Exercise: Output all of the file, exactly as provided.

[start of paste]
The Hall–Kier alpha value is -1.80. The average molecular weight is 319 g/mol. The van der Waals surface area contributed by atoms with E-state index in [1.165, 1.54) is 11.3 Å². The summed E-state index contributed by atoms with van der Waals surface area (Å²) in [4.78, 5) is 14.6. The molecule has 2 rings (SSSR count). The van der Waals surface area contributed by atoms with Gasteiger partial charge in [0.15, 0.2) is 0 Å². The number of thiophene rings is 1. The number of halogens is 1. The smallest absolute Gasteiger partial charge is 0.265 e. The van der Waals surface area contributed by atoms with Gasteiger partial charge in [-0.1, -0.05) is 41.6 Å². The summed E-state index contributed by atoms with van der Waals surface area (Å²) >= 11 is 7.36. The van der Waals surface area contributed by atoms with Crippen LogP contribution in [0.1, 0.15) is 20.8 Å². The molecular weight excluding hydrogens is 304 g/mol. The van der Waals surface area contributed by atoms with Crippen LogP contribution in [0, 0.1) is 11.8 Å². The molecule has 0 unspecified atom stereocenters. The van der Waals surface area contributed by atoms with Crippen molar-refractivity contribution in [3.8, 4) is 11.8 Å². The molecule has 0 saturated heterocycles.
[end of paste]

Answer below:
The Hall–Kier alpha value is -1.80. The average molecular weight is 319 g/mol. The van der Waals surface area contributed by atoms with E-state index in [1.165, 1.54) is 11.3 Å². The summed E-state index contributed by atoms with van der Waals surface area (Å²) in [4.78, 5) is 14.6. The molecule has 2 rings (SSSR count). The van der Waals surface area contributed by atoms with Gasteiger partial charge in [0.15, 0.2) is 0 Å². The number of thiophene rings is 1. The number of halogens is 1. The smallest absolute Gasteiger partial charge is 0.265 e. The van der Waals surface area contributed by atoms with Gasteiger partial charge in [-0.1, -0.05) is 41.6 Å². The summed E-state index contributed by atoms with van der Waals surface area (Å²) >= 11 is 7.36. The van der Waals surface area contributed by atoms with Crippen LogP contribution in [0.1, 0.15) is 20.8 Å². The molecular weight excluding hydrogens is 304 g/mol. The van der Waals surface area contributed by atoms with Crippen LogP contribution in [0, 0.1) is 11.8 Å². The molecule has 0 unspecified atom stereocenters. The van der Waals surface area contributed by atoms with Crippen molar-refractivity contribution in [3.8, 4) is 11.8 Å². The molecule has 0 saturated heterocycles.